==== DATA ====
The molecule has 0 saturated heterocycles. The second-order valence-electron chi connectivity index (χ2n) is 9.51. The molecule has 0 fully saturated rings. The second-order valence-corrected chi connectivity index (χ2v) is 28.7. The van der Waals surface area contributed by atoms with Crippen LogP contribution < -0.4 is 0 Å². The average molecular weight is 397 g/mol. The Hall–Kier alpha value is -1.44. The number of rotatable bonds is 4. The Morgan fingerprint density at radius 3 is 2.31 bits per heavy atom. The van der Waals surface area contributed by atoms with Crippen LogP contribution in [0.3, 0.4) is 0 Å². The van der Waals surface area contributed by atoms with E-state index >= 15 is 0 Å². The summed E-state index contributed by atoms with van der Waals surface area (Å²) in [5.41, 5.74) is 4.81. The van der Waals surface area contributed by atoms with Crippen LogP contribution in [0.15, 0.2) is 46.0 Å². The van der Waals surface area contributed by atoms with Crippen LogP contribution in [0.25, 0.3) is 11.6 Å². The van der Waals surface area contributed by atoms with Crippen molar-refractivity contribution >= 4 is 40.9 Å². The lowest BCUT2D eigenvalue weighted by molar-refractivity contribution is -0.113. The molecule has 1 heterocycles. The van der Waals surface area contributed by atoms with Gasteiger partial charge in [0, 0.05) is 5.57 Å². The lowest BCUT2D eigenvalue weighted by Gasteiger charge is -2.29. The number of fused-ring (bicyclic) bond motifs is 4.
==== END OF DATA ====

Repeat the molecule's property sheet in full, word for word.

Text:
The molecule has 0 saturated heterocycles. The second-order valence-electron chi connectivity index (χ2n) is 9.51. The molecule has 0 fully saturated rings. The second-order valence-corrected chi connectivity index (χ2v) is 28.7. The van der Waals surface area contributed by atoms with Crippen LogP contribution < -0.4 is 0 Å². The average molecular weight is 397 g/mol. The Hall–Kier alpha value is -1.44. The number of rotatable bonds is 4. The Morgan fingerprint density at radius 3 is 2.31 bits per heavy atom. The van der Waals surface area contributed by atoms with Crippen LogP contribution in [0.3, 0.4) is 0 Å². The van der Waals surface area contributed by atoms with E-state index >= 15 is 0 Å². The summed E-state index contributed by atoms with van der Waals surface area (Å²) in [5.41, 5.74) is 4.81. The van der Waals surface area contributed by atoms with Crippen LogP contribution in [0.15, 0.2) is 46.0 Å². The van der Waals surface area contributed by atoms with Crippen LogP contribution in [0.25, 0.3) is 11.6 Å². The van der Waals surface area contributed by atoms with Crippen molar-refractivity contribution >= 4 is 40.9 Å². The lowest BCUT2D eigenvalue weighted by molar-refractivity contribution is -0.113. The molecule has 1 heterocycles. The van der Waals surface area contributed by atoms with Gasteiger partial charge in [0, 0.05) is 5.57 Å². The lowest BCUT2D eigenvalue weighted by Gasteiger charge is -2.29. The number of fused-ring (bicyclic) bond motifs is 4.